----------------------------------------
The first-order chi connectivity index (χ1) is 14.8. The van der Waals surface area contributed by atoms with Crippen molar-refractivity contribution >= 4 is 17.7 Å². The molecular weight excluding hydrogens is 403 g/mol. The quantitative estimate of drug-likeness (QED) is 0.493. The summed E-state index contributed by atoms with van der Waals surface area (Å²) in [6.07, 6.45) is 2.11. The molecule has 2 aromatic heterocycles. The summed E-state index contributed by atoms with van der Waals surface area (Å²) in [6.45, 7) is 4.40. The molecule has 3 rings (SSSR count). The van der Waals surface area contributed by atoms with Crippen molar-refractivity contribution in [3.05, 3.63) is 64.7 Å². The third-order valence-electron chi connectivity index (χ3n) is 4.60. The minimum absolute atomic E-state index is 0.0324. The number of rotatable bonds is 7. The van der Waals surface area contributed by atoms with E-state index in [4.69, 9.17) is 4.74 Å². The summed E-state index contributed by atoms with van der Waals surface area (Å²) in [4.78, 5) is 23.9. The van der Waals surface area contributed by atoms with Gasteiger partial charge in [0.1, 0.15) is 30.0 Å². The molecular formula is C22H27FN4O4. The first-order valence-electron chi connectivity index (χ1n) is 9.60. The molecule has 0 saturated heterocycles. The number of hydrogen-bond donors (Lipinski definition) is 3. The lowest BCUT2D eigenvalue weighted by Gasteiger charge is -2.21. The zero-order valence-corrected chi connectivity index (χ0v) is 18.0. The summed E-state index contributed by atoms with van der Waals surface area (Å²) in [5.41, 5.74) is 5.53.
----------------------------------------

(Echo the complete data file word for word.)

The first-order chi connectivity index (χ1) is 14.8. The van der Waals surface area contributed by atoms with Crippen molar-refractivity contribution >= 4 is 17.7 Å². The molecular weight excluding hydrogens is 403 g/mol. The quantitative estimate of drug-likeness (QED) is 0.493. The summed E-state index contributed by atoms with van der Waals surface area (Å²) in [6.07, 6.45) is 2.11. The molecule has 2 aromatic heterocycles. The summed E-state index contributed by atoms with van der Waals surface area (Å²) in [6.45, 7) is 4.40. The molecule has 3 rings (SSSR count). The van der Waals surface area contributed by atoms with Crippen molar-refractivity contribution in [3.05, 3.63) is 64.7 Å². The third-order valence-electron chi connectivity index (χ3n) is 4.60. The minimum absolute atomic E-state index is 0.0324. The number of rotatable bonds is 7. The van der Waals surface area contributed by atoms with E-state index in [4.69, 9.17) is 4.74 Å². The summed E-state index contributed by atoms with van der Waals surface area (Å²) in [4.78, 5) is 23.9. The van der Waals surface area contributed by atoms with Gasteiger partial charge in [0.1, 0.15) is 30.0 Å². The molecular formula is C22H27FN4O4. The first-order valence-electron chi connectivity index (χ1n) is 9.60. The molecule has 0 saturated heterocycles. The number of hydrogen-bond donors (Lipinski definition) is 3. The lowest BCUT2D eigenvalue weighted by Gasteiger charge is -2.21. The zero-order valence-corrected chi connectivity index (χ0v) is 18.0. The summed E-state index contributed by atoms with van der Waals surface area (Å²) in [5.41, 5.74) is 5.53.